Texas Pays for Private Prisons while Thousands of Beds in Public Prisons are Empty
Thousands of beds sit empty in Texas state prisons, while the state pays $123 million a year to lease beds from private prisons, including Corrections Corporation of America (CCA), the biggest of the private prison operators. Specifically, there are as many as 10,000 empty beds in Texas’s 111 state prisons, and hundreds of empty slots at the state’s six detention centers for teens, according to Texas state Senate Criminal Justice Committee Chairman John Whitmire (D-Houston).
The new data come on top of last spring’s investigation by the Austin American-Statesman, which revealed that more than 30,000 of the state’s 93,000 county jail beds were vacant because of “declining crime rates, government budget cuts and increased use of treatment programs” which “deflated a 20-year boom in building jails and prisons.” Many Texas counties spent millions to build large jails to house not only prisoners awaiting trial, but also convicted state inmates serving time.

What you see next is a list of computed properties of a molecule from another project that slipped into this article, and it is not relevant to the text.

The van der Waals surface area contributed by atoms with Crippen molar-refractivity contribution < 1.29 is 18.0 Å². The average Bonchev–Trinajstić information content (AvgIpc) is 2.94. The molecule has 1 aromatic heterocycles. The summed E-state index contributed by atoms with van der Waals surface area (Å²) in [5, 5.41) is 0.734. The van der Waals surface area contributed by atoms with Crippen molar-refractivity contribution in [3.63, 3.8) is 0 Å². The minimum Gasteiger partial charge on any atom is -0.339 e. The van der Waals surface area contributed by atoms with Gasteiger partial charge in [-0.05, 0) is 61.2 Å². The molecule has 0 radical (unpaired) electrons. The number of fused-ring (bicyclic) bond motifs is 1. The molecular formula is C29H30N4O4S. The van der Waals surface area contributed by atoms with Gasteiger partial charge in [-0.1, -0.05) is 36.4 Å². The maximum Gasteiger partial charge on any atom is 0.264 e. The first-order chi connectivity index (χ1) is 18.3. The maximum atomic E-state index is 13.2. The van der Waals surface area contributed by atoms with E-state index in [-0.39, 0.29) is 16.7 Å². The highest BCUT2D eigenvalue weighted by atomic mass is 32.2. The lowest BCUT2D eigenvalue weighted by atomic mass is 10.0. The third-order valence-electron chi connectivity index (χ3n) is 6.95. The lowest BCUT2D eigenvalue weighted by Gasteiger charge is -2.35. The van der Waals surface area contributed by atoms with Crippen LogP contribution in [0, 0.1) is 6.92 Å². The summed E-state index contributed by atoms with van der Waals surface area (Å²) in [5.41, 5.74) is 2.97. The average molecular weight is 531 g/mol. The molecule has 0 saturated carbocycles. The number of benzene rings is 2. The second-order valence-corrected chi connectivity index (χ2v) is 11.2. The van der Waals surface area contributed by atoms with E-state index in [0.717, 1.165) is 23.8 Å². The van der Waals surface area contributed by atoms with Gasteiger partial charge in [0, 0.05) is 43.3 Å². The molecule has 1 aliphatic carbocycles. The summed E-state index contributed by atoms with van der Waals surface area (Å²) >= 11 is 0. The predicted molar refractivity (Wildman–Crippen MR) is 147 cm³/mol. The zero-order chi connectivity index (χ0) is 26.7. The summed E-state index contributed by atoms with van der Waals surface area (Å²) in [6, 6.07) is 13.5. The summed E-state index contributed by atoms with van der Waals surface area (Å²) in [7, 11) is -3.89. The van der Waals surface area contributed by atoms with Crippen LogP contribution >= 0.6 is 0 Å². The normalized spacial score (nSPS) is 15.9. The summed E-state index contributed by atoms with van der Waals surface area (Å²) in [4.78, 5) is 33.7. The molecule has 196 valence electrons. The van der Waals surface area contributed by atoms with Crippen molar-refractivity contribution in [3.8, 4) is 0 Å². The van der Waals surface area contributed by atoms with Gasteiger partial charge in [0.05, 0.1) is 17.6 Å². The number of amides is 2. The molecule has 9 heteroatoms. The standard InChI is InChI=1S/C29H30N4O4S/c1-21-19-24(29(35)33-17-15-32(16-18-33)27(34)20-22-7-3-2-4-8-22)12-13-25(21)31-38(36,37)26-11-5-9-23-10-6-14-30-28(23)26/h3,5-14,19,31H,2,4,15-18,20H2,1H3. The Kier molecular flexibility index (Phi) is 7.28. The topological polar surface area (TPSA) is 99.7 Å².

“We’re spending millions of dollars to maintain bricks and mortar we don’t need,” complained Whitmire. “We’ve got to quit, once and for all, running these facilities just because they’re there for economic development purposes,” Whitmire said. “We need to use taxpayers’ money to fight crime, on the public safety priorities of this state, rather than just on bricks and mortar that in some cases we don’t need.”
Whitmire asked pointed questions at a legislative hearing about why Texas is leasing thousands of prison beds from private prisons while state facilities sit empty. He wants to close two facilities run by CCA under contract: the 2,100-bed Mineral Wells Pre-Parole Transfer Facility and the 2,200-bed Dawson State Jail in Dallas.
“It would seem wise to get out of the private-lease beds as the contracts come up for renewal,” Whitmire argued, although adult corrections chief Brad Livingston claimed only 4,600 state beds were empty, and that all empty beds can’t be filled because prison officials need excess capacity to properly manage convict populations. Both Livingston and juvenile corrections chief Mike Griffiths argued that their agencies need more money to meet a variety of needs, including additional hiring, building repair and vehicle purchases.
To Learn More:
Senators to State Corrections Officials: Tighten your Belts (by Mike Ward, Austin American-Statesman)
Wanted: Criminals to Fill Empty Prisons (by Noel Brinkerhoff, AllGov)
Private Prison Industry Helped Create Anti-Immigrant Law in Arizona (by Noel Brinkerhoff and David Wallechinsky, AllGov)
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